During the 1970s, the influence of women liberationists in the education department and the teacher’s unions resulted in a focus on the education of females and the type of subjects and textbooks utilized in schools. Women demanded more opportunities to gain a tertiary education, attempting to break down the traditional path of finding a job and then acting as housewife after marriage. This resulted in an increased demand for childcare services which would enable women to pursue careers away from the house. The Women’s Liberation Movement demanded that the Australian government was required to encourage women to break traditional ideology of being a housewife and pursue careers. The women liberationists also demanded for refuges and halfway houses to protect children and women from assault and violence.
The Women’s Liberation Movement was able to change language to be less discriminate as their influence on the Australian society increased. At the time, language implied that women were inferior and weaker in comparison to men. It was significant to women that language used in society would not contain discriminatory bias. Women also demanded that all masculine centred language should be ceased to be used and be replaced with gender neutral language. This included replacing gender titles such as ‘chairman’ with non-gender titles such as ‘chairperson’. Women also challenged and questioned terms in texts, such as ‘mankind’, ‘man-made’ and ‘early man’. Many other terms such as ’spinster’, ‘chick’ and’ housewife’ were deemed as inappropriate and intolerable. The women’s liberationists argued that such language denied the experience and contribution of women to human history. Women’s liberationists went as far as to demand to rewrite history to better reflect the role of women in history.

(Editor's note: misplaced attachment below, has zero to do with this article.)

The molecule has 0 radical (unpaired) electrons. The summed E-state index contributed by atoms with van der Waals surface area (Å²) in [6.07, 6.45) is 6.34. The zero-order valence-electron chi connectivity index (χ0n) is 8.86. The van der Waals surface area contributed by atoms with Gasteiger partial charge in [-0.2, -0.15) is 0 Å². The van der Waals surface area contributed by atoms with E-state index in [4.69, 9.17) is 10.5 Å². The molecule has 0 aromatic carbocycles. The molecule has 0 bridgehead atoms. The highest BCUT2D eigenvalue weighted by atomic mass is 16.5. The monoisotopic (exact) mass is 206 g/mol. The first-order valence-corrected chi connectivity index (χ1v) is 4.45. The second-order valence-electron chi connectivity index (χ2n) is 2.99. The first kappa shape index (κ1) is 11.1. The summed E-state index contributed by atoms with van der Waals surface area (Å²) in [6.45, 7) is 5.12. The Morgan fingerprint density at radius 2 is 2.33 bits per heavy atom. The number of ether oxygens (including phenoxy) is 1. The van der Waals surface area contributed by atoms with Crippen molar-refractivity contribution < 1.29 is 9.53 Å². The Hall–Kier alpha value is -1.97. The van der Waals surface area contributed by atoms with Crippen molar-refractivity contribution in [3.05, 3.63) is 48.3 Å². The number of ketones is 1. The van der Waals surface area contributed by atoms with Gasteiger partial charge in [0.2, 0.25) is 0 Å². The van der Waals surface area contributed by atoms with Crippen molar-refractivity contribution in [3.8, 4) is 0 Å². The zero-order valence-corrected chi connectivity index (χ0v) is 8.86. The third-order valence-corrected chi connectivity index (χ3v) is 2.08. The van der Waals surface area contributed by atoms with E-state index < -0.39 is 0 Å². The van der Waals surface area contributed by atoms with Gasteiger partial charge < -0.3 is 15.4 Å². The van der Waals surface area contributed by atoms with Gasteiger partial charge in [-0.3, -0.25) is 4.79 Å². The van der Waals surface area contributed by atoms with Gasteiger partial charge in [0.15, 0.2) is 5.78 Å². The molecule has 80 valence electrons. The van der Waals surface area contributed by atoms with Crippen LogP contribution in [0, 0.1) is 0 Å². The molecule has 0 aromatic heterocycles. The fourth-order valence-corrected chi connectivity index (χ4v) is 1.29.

The Whitlam Labour government which came to office in December 1972 was responsive to growing demand to investigate women’s issues. This was evident through Whitlam’s opening speech in the election campaign in Blacktown, Sydney which was addressed to ‘men and women of Australia’, a clear indication of the Whitlam government’s commitment to include women and women’s issues in the goals of the Labor Party, to ‘liberate talents and lift horizons’ of all Australians.
The Whitlam government’s decision to abolish university fees and to increase government spending on education aided the Women’s Liberation Movement. University education was considered expensive, resulting in parents preferring to give the opportunity of university education to their sons as it was deemed a waste of time for women to complete university courses. The abolition of university fees broke down the cost barrier that restricted many women from pursuing university education which ultimately resulted in women challenging traditional roles, to pursue a university degree. Many laws have been passed since the1970s to protect and benefit the status of women.
The laws include:
• The Maternity Leave Act (1973) granted women the right to both work and have children. This law protected the employment of women in the Commonwealth Public Service sector and provided them twelve months unpaid maternity leave. The Maternity Leave Act assured women that their employment would be protected if they chose to re-enter the workforce. The concept of maternity leave applied to most employment in the Australia by the 1970s.
• The Family Law Act (1975) established the concept of ‘no fault’ divorce, allowing divorce to be settled without declaration of liability or responsibility by either party. This law removed the social stigma of the guilty wife, which society imposed on divorced women. As a consequence of the Family Law Act (1975), women were able to fairly pursue the right o obtain property from the marriage or contest for custody of the children.
• The Anti-Discrimination Act (June 1977), abolished discrimination on the grounds of race, sex and marital status. This law opened positions of employment to women that were otherwise restricted to them. The Act also set up an Anti-Discrimination Board which investigated complaints. The Board played a significant role in preventing employers from discriminating against married or single women.
• The Equality of Status Children’s Act (December 1977), granted legal status to children born outside of marriage.
• The Sex Discrimination Act (1984), aspired further towards ending discrimination against women. The Act made it illegal to discriminate in the workplace against women due to her sex, marital status or pregnancy.
• The Equal Opportunity for Women Act (1986), introduced the concept of affirmative action. The law aspires ‘to identify and remove any barriers which may prelude women from appointment or promotion to a full range of jobs which are in the Australian workplace. The concept of affirmative action caused controversy because it was perceived as a form of positive or reserve discrimination. Many men perceived affirmative action as form of discrimination against them.